Saturday, November 7, 2015
Bay Area group’s housing solution: Punish cities that don’t build
By David R. Baker
November 6, 2015 Updated: November 6, 2015 12:04am
Photo: Liz Hafalia, The Chronicle
About a hundred units of affordable housing might replace this parking lot on the southwest corner of San Jose and Geneva avenues in San Francisco, Calif., on Tuesday, October 27, 2015.
To keep the Bay Area economy strong, all nine counties and 101 cities must work as a unified entity — adding housing and coordinating mass transit and road projects — according to a report from an influential business group.
But many of the group’s recommendations are sure to face resistance.
The Bay Area Council report argues that the clogged roads, packed commuter trains and astronomical housing prices plaguing the region can be solved only by cities planning and working together. The “Roadmap for Economic Resilience” calls for creating “super agencies” that would prioritize, approve and fund projects throughout the area, whether in bustling downtown San Francisco or suburban Livermore.
Berkeley Plaza housing needed, but meets with resistance
Propositions I and F rejected by voters throughout S.F.
Prop. A, affordable-housing measure, wins in S.F.
Neglected Balboa Park offers opportunities for affordable housing
“We believe religiously that the best approach to solving challenges on a regional scale is to act on a regional scale,” said Jim Wunderman, the council’s chief executive officer.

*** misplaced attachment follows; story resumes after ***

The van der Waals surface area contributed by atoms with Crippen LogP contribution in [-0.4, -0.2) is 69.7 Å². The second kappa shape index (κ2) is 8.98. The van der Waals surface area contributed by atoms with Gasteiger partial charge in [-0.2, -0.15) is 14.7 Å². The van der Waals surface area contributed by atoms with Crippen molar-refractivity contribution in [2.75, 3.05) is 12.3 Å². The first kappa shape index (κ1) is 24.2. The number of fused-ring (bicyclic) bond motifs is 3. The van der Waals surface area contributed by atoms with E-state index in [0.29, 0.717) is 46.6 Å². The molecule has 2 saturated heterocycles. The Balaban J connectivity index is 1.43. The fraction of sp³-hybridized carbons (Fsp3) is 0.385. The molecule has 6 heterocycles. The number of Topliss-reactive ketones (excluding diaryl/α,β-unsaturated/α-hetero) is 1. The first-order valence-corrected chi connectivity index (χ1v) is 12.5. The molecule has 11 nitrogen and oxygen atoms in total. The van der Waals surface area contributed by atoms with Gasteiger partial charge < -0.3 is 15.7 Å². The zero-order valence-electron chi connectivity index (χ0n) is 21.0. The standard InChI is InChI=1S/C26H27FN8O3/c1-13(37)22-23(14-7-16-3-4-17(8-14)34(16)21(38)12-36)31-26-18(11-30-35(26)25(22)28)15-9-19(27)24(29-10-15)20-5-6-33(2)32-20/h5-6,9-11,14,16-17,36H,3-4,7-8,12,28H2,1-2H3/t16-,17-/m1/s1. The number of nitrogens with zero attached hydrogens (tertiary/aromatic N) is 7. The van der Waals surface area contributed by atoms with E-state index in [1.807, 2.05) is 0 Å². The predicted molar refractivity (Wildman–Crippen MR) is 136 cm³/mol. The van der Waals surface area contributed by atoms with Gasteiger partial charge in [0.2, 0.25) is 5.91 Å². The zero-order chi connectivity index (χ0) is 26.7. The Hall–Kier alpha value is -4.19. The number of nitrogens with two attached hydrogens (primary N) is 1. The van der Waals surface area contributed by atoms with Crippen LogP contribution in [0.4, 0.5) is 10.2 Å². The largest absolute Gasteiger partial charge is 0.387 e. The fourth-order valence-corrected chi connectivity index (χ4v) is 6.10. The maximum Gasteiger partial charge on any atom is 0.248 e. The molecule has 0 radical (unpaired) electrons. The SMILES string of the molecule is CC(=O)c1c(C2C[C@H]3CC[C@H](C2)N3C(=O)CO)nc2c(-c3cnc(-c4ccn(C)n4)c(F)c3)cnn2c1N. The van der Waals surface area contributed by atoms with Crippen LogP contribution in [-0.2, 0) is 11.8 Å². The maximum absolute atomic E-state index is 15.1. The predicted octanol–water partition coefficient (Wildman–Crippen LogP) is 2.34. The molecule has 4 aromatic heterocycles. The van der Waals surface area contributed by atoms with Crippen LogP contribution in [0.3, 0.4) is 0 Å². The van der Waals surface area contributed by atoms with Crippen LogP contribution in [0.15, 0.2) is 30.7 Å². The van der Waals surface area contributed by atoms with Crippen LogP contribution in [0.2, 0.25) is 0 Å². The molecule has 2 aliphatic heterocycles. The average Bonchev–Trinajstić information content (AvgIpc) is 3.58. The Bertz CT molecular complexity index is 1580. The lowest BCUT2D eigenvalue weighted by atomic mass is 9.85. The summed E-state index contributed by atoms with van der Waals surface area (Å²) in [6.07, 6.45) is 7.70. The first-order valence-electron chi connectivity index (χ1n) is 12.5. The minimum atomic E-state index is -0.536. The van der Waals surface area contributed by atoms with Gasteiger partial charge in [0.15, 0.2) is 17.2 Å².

The need is perhaps most visible in the housing crisis that has become one of San Francisco’s most contentious issues.
For years, the region has not been building enough housing, Wunderman said. Some cities have actively encouraged new housing while others have tried to shut it out. Unaffordable prices are the result.
“The core issue is under-supply,” Wunderman said. “We’re in a crisis now, there’s no question about it. The cost of housing in the Bay Area could be a very serious downer for the future of our economy.”
But the report’s prescriptions for solving the crisis would be difficult to carry out, in part because they would require cities to give up some of their power.
For example, regional planners already set goals for the number of housing units each Bay Area city should build, goals that many cities routinely ignore. The report recommends punishing cities that don’t meet the targets, perhaps by stripping them of the ability to approve or reject development projects.